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Volker: Russia Open To Broader Peacekeeping Mission in Eastern Ukraine
29 January, 2018

In a recent bilateral meeting, Russia has demonstrated greater openness to a UN peacekeeping mission in Ukraine’s occupied territories than in the past, according to Kurt Volker, the United States’ Special Representative for Ukrainian Negotiations.

“This time, I think there was more openness in thinking about a wider mandate for a peacekeeping force in a wider area...It seemed more constructive,” Volker said during a telephone conference with journalists.

“We’ll see if the Russian side will come back to us with a revised proposal about how they would envision it working and then we will have a look at that,” he added.

Volker met with Russian Presidential Assistant Vladislav Surkov in Dubai on January 26 to discuss efforts to resolve the conflict in Ukraine’s east. Previously, Russian President Vladimir Putin had proposed a UN mission only along the conflict line.

READ MORE: This is What Russia Withdrawing from Ukraine Ceasefire Coordination Means

Volker emphasized that a peacekeeping mission simply could not be immediately deployed to all the territories of Ukraine’s eastern Donbas region that are currently occupied by Russia-led separatists. As a result, he suggested that the mission could start at the conflict line — as Russia initially proposed — but then expand until it covered the entire territory up to the border between Ukraine and Russia.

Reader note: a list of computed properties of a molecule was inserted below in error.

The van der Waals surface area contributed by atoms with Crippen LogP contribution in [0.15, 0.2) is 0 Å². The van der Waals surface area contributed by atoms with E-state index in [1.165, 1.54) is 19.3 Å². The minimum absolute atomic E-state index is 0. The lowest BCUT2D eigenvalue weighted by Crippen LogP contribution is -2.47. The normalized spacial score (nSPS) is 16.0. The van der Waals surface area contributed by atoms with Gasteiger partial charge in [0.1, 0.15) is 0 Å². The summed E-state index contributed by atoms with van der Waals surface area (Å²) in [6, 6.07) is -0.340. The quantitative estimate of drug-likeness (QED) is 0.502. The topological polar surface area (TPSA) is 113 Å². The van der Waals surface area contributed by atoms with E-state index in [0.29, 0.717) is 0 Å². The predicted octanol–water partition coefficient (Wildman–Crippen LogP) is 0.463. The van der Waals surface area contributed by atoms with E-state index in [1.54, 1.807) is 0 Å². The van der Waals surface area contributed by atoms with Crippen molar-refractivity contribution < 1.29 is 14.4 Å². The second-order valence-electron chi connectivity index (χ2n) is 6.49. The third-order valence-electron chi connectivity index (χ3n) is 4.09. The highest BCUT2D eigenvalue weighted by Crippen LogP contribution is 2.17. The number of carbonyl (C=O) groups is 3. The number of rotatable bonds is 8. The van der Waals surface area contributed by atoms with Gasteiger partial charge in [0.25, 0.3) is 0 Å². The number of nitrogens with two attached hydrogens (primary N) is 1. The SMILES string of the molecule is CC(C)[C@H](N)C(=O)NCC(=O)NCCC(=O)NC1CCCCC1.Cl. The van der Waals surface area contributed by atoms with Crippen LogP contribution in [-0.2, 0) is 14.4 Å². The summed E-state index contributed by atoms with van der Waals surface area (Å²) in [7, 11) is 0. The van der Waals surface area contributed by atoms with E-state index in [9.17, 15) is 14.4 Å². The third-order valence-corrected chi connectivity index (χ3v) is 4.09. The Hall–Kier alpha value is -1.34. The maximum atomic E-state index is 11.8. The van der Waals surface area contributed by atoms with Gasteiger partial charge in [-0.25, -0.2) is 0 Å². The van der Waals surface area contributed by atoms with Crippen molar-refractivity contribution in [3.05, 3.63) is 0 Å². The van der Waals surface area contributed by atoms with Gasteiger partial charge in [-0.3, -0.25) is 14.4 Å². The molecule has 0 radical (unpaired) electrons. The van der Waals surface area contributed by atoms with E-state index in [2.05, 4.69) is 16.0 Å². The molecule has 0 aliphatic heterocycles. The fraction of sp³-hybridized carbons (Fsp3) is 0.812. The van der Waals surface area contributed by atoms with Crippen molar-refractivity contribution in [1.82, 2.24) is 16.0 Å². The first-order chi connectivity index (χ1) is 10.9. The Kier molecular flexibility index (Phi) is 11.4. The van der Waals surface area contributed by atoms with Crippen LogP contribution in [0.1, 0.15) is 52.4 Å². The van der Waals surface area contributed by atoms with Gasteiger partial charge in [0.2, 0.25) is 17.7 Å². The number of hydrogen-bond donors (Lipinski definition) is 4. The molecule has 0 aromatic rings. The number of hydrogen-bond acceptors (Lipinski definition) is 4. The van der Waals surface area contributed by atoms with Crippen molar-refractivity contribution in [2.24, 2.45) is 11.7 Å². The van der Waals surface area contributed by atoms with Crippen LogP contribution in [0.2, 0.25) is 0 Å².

Volker also stated that he conveyed Washington’s strong sense of disappointment and frustration to Surkov. Russia has done “absolutely nothing” to end the conflict and pull its forces from the conflict zone, he said.

He also used the meeting to discuss with the Russian side some immediate issues that could be resolved independent of a resolution to the conflict. Among these, was returning Russian officers to Joint Center for Monitoring and Coordination (JCCC).

In December 2016, Russia pulled out of the center, which involves both Ukrainian and Russian forces in implementing a ceasefire in Ukrainian government-controlled and occupied territories.

Volker said that Ukraine and Russia will need to address “what kind of documents” and “what status Russian officers will have on Ukrainian soil” in order to resolve the issues impeding the work of the JCCC.

The Special Representative also discussed the issue of prisoner exchanges with his Russian counterpart.

During his visit to Ukraine last week, Volker met with former prisoners who were freed from separatist captivity during Ukraine’s December 27 prisoner exchange. They gave him a list of names of individuals who remain imprisoned in the occupied territories. During the meeting with Surkov, he passed the names to the Russian side.

/By Matthew Kupfer